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Queen Anne 5 guineas takes record $1.1 million

The rare Queen Anne VIGO 5 guineas of 1703 (KM-520.1; S-3561) that realized $1,080,000 at Baldwins of St. James’s New York Premier Sale – a world record price for a British coin. (Image courtesy & © Baldwins of St. James’s)

The market for Britain’s 5-guinea gold pieces has run red hot for many a moon. All previous results, however, paled into insignificance with Lot 69 of Baldwins of St. James’s New York Premier Sale. It consisted of a rare 5 guineas of Queen Anne dated 1703 (SECVNDO) with the magic word VIGO below the monarch’s bust (KM-520.1; S-3561; cf. Schneider 523). In a superb PCGS-MS62 grading, it carried an estimate of $1,000,000-1,500,000.

Its appearance on the block on Jan. 13 opened a round of intense bidding from room, phone, and online. But the battle soon settled to an intense tussle between two phone bidders with the hammer making its final fall at $900,000. That in itself is a world record hammer price for a British coin. With buyer’s premium added the total was a staggering $1,080,000.

Several factors contributed to this extraordinary price. First and foremost is the history: the destruction of the French and Spanish fleets in the Battle of Vigo Bay by the combined British and Dutch navies along with the capture of 4,504 lb 2 oz of silver and 7 lb 8 oz 13 dwt of gold.

Secondly the decision taken to have this bullion struck into celebratory coins by Mint Master Isaac Newton. On the Royal Warrant authorizing the minting of these coins, Queen Anne ordered the placing of the “inscription, Vigo, In small letters under Our Effigies, which we Intent as a marke of distinction from the rest of our Gold and Silver Moneys, and to continue to posterity the remembrance of that glorious Action, And for so doing this shall be your Warrant.”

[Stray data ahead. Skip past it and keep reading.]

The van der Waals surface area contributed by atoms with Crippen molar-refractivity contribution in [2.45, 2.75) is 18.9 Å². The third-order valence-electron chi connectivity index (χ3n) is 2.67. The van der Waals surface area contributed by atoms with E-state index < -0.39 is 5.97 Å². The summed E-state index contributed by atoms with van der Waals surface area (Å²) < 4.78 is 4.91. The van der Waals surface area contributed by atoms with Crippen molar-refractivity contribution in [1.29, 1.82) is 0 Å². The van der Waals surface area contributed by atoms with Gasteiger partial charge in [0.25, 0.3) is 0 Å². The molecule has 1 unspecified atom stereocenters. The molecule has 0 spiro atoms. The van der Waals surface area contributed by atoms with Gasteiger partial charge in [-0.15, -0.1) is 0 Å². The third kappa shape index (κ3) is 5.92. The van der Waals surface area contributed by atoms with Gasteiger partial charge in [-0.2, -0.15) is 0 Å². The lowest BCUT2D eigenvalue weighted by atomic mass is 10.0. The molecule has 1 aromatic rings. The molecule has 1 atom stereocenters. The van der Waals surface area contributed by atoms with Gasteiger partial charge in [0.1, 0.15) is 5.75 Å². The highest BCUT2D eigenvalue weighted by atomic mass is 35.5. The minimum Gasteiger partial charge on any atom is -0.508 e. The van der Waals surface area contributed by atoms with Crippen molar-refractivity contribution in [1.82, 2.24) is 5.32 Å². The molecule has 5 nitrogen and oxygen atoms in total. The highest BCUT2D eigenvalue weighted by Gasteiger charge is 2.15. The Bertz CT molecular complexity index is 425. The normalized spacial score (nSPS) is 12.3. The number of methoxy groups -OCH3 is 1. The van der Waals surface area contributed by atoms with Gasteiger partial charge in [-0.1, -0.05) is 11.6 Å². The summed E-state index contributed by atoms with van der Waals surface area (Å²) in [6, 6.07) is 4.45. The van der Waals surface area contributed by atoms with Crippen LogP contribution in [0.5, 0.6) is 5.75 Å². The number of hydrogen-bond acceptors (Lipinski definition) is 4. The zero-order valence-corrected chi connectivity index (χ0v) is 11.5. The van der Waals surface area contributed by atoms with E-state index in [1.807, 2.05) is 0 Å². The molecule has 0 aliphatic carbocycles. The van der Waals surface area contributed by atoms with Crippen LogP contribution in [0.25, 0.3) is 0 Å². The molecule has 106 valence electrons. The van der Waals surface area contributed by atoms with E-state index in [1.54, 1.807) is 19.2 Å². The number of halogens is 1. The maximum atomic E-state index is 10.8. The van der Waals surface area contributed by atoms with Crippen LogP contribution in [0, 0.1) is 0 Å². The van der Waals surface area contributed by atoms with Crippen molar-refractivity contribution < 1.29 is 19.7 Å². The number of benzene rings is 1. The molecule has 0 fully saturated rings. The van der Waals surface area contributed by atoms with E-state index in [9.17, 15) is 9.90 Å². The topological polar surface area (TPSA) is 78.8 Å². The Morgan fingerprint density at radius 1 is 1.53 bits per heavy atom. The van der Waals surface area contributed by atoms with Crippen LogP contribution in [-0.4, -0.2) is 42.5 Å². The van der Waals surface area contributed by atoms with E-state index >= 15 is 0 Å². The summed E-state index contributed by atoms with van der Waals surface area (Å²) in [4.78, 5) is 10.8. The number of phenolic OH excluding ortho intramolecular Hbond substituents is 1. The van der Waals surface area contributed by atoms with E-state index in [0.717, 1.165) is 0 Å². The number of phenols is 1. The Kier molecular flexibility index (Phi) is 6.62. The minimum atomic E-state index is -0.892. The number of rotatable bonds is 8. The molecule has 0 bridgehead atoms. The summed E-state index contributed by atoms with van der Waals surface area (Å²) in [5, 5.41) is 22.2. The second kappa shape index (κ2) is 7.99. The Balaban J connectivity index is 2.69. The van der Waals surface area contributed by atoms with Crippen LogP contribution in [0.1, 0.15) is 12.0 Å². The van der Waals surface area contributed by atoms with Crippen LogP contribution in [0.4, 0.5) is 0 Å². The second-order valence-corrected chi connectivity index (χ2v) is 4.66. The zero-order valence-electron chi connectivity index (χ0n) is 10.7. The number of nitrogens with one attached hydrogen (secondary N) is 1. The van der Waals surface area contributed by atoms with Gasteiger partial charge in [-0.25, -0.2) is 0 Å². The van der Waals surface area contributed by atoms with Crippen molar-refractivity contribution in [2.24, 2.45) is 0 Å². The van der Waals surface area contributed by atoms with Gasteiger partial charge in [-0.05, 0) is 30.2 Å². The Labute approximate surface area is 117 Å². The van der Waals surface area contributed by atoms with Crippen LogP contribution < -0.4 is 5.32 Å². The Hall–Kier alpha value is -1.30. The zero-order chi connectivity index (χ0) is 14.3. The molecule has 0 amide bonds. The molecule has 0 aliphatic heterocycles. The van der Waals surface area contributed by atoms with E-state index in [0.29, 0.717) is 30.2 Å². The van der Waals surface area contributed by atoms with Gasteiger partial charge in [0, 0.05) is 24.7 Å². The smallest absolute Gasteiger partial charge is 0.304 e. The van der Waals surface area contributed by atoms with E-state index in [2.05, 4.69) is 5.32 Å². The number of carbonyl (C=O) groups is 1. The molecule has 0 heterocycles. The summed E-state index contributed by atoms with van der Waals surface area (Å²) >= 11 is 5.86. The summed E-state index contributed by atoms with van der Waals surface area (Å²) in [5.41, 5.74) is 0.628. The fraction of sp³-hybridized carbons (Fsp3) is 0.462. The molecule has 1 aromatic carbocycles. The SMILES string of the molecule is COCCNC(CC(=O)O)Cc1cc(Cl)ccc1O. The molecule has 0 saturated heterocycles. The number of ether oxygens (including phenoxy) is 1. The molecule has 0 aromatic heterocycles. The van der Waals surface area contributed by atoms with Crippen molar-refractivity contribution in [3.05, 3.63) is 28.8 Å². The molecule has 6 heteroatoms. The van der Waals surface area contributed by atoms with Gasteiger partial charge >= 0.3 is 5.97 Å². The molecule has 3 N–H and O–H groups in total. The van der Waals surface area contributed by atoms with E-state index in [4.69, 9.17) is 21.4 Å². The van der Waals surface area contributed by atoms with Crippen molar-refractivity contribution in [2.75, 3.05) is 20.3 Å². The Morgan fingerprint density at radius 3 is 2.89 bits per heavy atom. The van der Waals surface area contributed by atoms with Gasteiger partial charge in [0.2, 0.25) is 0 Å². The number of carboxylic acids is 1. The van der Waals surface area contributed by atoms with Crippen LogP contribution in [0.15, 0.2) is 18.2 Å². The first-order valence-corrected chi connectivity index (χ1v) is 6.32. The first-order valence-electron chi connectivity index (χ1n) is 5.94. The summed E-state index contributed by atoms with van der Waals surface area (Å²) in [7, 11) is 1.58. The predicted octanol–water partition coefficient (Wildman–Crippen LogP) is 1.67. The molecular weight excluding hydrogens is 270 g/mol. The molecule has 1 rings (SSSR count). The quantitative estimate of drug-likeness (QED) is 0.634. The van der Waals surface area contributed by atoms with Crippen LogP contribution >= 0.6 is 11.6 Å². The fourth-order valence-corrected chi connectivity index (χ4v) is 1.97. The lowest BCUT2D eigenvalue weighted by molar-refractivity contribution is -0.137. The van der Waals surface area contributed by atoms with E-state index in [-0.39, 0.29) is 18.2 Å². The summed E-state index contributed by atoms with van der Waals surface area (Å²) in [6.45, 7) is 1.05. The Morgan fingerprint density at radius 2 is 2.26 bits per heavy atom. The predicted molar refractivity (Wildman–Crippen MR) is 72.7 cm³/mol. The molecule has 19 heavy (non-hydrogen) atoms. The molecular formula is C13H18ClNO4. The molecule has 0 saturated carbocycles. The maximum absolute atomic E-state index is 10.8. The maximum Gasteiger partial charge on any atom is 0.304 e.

All VIGO coins are desirable, the gold particularly so given the small amount of metal involved. Just a handful of 5 guineas were produced, of which less than 20 are known to have survived, placing them among the rarest of British coins.

Despite what several catalogs say or indicate, three different obverse dies are known among these few surviving pieces. Why this should be so remains a historical mystery. The three can be distinguished by the position of VIGO below Anne’s bust. The variety seen on the present specimen with VIGO high and close to the queen’s shoulder appears the rarest.

Full details are available from the Baldwin’s of St. James’s website at https://bsjauctions.com/.

 

This article was originally printed in World Coin News. >> Subscribe today.

 


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